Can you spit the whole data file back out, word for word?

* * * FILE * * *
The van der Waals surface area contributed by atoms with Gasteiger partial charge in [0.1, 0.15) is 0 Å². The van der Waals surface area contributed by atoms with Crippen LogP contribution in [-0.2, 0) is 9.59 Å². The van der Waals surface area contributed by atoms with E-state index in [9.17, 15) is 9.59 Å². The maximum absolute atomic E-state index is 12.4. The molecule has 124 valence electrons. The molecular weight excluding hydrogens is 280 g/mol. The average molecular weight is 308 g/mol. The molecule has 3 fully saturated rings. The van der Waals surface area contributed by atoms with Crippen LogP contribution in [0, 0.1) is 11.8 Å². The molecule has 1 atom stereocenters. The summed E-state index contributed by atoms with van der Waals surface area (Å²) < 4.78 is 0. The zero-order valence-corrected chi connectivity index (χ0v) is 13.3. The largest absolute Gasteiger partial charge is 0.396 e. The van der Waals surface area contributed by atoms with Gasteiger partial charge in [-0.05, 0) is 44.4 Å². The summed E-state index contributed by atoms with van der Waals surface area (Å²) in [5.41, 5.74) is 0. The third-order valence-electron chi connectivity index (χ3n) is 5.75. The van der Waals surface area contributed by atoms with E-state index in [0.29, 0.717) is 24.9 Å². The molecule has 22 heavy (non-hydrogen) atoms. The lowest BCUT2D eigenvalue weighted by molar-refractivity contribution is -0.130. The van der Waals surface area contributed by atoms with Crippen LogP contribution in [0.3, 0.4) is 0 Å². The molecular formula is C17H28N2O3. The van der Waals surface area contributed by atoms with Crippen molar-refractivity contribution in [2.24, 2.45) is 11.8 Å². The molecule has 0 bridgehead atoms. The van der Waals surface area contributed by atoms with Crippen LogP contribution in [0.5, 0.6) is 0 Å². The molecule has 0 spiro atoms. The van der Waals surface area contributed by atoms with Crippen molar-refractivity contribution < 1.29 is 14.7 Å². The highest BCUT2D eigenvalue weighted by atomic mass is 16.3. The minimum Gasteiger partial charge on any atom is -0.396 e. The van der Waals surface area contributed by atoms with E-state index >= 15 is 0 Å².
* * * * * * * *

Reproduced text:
The van der Waals surface area contributed by atoms with Gasteiger partial charge in [0.1, 0.15) is 0 Å². The van der Waals surface area contributed by atoms with Crippen LogP contribution in [-0.2, 0) is 9.59 Å². The van der Waals surface area contributed by atoms with E-state index in [9.17, 15) is 9.59 Å². The maximum absolute atomic E-state index is 12.4. The molecule has 124 valence electrons. The molecular weight excluding hydrogens is 280 g/mol. The average molecular weight is 308 g/mol. The molecule has 3 fully saturated rings. The van der Waals surface area contributed by atoms with Crippen LogP contribution in [0, 0.1) is 11.8 Å². The molecule has 1 atom stereocenters. The summed E-state index contributed by atoms with van der Waals surface area (Å²) < 4.78 is 0. The zero-order valence-corrected chi connectivity index (χ0v) is 13.3. The largest absolute Gasteiger partial charge is 0.396 e. The van der Waals surface area contributed by atoms with Gasteiger partial charge in [-0.05, 0) is 44.4 Å². The summed E-state index contributed by atoms with van der Waals surface area (Å²) in [5.41, 5.74) is 0. The third-order valence-electron chi connectivity index (χ3n) is 5.75. The van der Waals surface area contributed by atoms with E-state index in [0.29, 0.717) is 24.9 Å². The molecule has 22 heavy (non-hydrogen) atoms. The lowest BCUT2D eigenvalue weighted by molar-refractivity contribution is -0.130. The van der Waals surface area contributed by atoms with Crippen LogP contribution in [0.3, 0.4) is 0 Å². The molecular formula is C17H28N2O3. The van der Waals surface area contributed by atoms with Crippen molar-refractivity contribution in [2.24, 2.45) is 11.8 Å². The molecule has 0 bridgehead atoms. The van der Waals surface area contributed by atoms with Crippen LogP contribution in [0.5, 0.6) is 0 Å². The molecule has 0 spiro atoms. The van der Waals surface area contributed by atoms with Crippen molar-refractivity contribution < 1.29 is 14.7 Å². The highest BCUT2D eigenvalue weighted by atomic mass is 16.3. The minimum Gasteiger partial charge on any atom is -0.396 e. The van der Waals surface area contributed by atoms with E-state index >= 15 is 0 Å².